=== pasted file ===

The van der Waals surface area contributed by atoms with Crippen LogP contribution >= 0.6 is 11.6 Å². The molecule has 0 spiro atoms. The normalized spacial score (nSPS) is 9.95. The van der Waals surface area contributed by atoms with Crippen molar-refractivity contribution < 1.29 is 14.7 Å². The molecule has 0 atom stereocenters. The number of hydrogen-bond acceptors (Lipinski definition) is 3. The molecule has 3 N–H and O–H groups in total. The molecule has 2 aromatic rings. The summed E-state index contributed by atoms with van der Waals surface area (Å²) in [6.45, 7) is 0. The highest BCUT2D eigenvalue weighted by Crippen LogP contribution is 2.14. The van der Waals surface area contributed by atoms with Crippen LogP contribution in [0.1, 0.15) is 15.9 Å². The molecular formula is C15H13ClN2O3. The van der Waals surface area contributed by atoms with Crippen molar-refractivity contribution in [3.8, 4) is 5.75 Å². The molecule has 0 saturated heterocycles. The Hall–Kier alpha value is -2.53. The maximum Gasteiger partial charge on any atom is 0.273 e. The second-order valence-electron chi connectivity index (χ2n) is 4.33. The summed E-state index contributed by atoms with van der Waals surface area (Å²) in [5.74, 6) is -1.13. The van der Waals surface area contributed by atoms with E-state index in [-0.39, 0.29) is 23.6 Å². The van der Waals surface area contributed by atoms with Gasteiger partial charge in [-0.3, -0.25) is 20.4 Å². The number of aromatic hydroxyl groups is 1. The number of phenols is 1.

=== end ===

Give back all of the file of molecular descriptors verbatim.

The van der Waals surface area contributed by atoms with Crippen LogP contribution >= 0.6 is 11.6 Å². The molecule has 0 spiro atoms. The normalized spacial score (nSPS) is 9.95. The van der Waals surface area contributed by atoms with Crippen molar-refractivity contribution < 1.29 is 14.7 Å². The molecule has 0 atom stereocenters. The number of hydrogen-bond acceptors (Lipinski definition) is 3. The molecule has 3 N–H and O–H groups in total. The molecule has 2 aromatic rings. The summed E-state index contributed by atoms with van der Waals surface area (Å²) in [6.45, 7) is 0. The highest BCUT2D eigenvalue weighted by Crippen LogP contribution is 2.14. The van der Waals surface area contributed by atoms with Crippen LogP contribution in [0.1, 0.15) is 15.9 Å². The molecular formula is C15H13ClN2O3. The van der Waals surface area contributed by atoms with Crippen molar-refractivity contribution in [3.8, 4) is 5.75 Å². The molecule has 0 saturated heterocycles. The Hall–Kier alpha value is -2.53. The maximum Gasteiger partial charge on any atom is 0.273 e. The second-order valence-electron chi connectivity index (χ2n) is 4.33. The summed E-state index contributed by atoms with van der Waals surface area (Å²) in [5.74, 6) is -1.13. The van der Waals surface area contributed by atoms with E-state index in [-0.39, 0.29) is 23.6 Å². The van der Waals surface area contributed by atoms with Gasteiger partial charge in [-0.3, -0.25) is 20.4 Å². The number of aromatic hydroxyl groups is 1. The number of phenols is 1.